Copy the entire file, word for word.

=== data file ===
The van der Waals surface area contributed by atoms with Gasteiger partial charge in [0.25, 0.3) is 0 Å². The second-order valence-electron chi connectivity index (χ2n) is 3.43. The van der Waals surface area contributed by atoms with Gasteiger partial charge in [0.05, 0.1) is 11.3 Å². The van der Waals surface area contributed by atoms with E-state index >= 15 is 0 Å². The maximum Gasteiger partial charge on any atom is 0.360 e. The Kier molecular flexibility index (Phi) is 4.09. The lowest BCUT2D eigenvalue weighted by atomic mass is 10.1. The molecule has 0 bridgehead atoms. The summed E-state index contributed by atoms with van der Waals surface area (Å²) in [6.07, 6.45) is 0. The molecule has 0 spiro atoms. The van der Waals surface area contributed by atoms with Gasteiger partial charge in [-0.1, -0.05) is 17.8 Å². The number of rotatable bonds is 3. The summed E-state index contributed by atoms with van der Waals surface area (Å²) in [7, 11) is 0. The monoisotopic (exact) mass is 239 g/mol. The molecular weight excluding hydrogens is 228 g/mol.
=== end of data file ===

The van der Waals surface area contributed by atoms with Gasteiger partial charge in [0.25, 0.3) is 0 Å². The second-order valence-electron chi connectivity index (χ2n) is 3.43. The van der Waals surface area contributed by atoms with Gasteiger partial charge in [0.05, 0.1) is 11.3 Å². The van der Waals surface area contributed by atoms with E-state index >= 15 is 0 Å². The maximum Gasteiger partial charge on any atom is 0.360 e. The Kier molecular flexibility index (Phi) is 4.09. The lowest BCUT2D eigenvalue weighted by atomic mass is 10.1. The molecule has 0 bridgehead atoms. The summed E-state index contributed by atoms with van der Waals surface area (Å²) in [6.07, 6.45) is 0. The molecule has 0 spiro atoms. The van der Waals surface area contributed by atoms with Gasteiger partial charge in [-0.1, -0.05) is 17.8 Å². The number of rotatable bonds is 3. The summed E-state index contributed by atoms with van der Waals surface area (Å²) in [7, 11) is 0. The monoisotopic (exact) mass is 239 g/mol. The molecular weight excluding hydrogens is 228 g/mol.